The Skinny's Albums of 2017 so far

As we pass the midpoint of 2017, our music team select their favourite albums of the year to date, from the efforts of returning indie icons to dark and powerful collections from the brightest voices in modern rap

Feature by The Skinny | 05 Jul 2017

10) Sylvan Esso – What Now?

The North Carolina folk-meets-electro duo return with a bigger, bolder take on their sound with What Now? While the instrumentals are as euphoric as ever, the album also reflects the troubled and anxious environment in which it was created.

What they said: "I think we definitely write music about exactly how we’re feeling at any given moment. When I listen to it, I hear how anxious we were and I also hear how joyous we were. I hear the claustrophobia in the production of what we were working with, and even lyrically, I think I hear us looking around for meaning..." – Nick Sanborn on the origins of the album's title, selected in the wake of Donald Trump's election.

Listen to: The Glow, Signal

9) Grandaddy – Last Place

Eleven years ago, Jason Lytle pulled the plug on Grandaddy after four albums of intriguing and often wonderful indie rock music. Their new album is sentimental, it’s oddball and it’s beautiful. In other words, it’s Grandaddy at their finest.

What they said: "It was kind of cool, I went back to ‘Grandaddy school’ to make another Grandaddy record. In my mind, it’s a pure place. It’s not much of a stretch, it’s kind of what I have been doing for a while and a lot of it draws on influences that I was growing up with, it’s kind of a natural process to me.” – Lytle on resurrecting the band after over a decade away.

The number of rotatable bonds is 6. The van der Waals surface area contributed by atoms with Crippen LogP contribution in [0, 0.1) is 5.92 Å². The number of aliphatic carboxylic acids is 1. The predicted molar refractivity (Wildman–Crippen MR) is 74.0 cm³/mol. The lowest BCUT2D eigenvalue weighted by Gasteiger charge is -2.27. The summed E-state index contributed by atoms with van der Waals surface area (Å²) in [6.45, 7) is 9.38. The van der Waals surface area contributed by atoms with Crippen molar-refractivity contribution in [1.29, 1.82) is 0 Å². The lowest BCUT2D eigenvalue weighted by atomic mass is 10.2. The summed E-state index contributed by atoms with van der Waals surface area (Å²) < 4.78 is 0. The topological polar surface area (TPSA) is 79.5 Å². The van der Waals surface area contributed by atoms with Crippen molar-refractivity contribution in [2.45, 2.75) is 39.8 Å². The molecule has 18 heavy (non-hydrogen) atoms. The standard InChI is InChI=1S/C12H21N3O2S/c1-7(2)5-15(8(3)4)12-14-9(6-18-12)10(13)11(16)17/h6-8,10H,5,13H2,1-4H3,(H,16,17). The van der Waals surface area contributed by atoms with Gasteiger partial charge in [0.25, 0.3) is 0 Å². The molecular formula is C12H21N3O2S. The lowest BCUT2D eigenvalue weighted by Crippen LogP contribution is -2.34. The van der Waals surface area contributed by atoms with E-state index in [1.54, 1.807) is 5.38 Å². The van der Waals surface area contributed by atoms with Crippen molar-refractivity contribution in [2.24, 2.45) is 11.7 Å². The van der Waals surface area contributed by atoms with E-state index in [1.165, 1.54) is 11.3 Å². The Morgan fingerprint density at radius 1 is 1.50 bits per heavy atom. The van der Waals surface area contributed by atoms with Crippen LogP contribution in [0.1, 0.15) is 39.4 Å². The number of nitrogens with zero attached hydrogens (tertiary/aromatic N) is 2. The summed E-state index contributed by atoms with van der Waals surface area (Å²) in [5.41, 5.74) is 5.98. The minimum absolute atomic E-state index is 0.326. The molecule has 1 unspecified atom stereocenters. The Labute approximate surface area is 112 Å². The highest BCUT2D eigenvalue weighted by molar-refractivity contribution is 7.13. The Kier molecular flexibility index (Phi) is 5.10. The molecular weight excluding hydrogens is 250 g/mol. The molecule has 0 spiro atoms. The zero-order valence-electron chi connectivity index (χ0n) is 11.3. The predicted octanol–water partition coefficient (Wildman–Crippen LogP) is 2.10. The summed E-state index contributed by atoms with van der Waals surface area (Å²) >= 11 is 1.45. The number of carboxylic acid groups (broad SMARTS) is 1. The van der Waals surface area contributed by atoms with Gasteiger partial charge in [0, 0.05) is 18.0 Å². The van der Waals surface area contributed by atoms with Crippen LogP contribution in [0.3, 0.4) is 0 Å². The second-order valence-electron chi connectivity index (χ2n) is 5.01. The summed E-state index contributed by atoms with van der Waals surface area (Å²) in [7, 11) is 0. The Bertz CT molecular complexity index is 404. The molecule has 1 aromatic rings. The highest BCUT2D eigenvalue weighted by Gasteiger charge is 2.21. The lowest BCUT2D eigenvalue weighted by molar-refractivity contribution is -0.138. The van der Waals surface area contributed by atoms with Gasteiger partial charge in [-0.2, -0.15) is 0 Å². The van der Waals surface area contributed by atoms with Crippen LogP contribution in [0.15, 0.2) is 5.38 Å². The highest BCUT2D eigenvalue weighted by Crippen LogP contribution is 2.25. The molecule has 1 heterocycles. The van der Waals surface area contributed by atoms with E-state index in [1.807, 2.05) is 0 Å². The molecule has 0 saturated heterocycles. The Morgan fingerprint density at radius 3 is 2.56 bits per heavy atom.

Listen to: Way We Won't, Evermore, A Lost Machine

8) Lorde – Melodrama

The long-awaited second album from Ella Marija Lani Yelich-O'Connor, following the smash hit of Pure Heroine with an impressive set of songs that chart the rise and fall of restless youth.

What we said: "Melodrama is far more than a career milestone or a savvy collaboration. Over eleven tracks, the narrative weaves, loosely, through the rooms of one house party, one brilliant, bruising night sacrificed to over-indulgence and its aftermath."

Listen to: Green Light, Liability

7) Hurray for the Riff Raff – The Navigator

Arguably the most overtly political act on the folk-rock scene right now, we suspected this new album from Alynda Lee Segarra and co would be a bit of a call to arms. Indeed, it is, and it delivers.

What we said: "The question of identity is touched upon throughout the songs here (national, political, gender), but in terms of musical identity, Hurray for the Riff Raff know exactly who they are."

Listen to: Pa'lante, Living In the City

6) Feist – Pleasure

Leslie Feist's return to the studio after six years is a tough record to infiltrate, knotted with wild turns and unexpected tangents. Stick with it though, and you'll find a defiant album packed with invention and intrigue.

What we said: "Pleasure is easily Feist’s most difficult album, far from the immediate accessibility of The Reminder, but she's a captivating performer and it may well be her richest statement."

Listen to: Any Party, The Wind

5) Thundercat – Drunk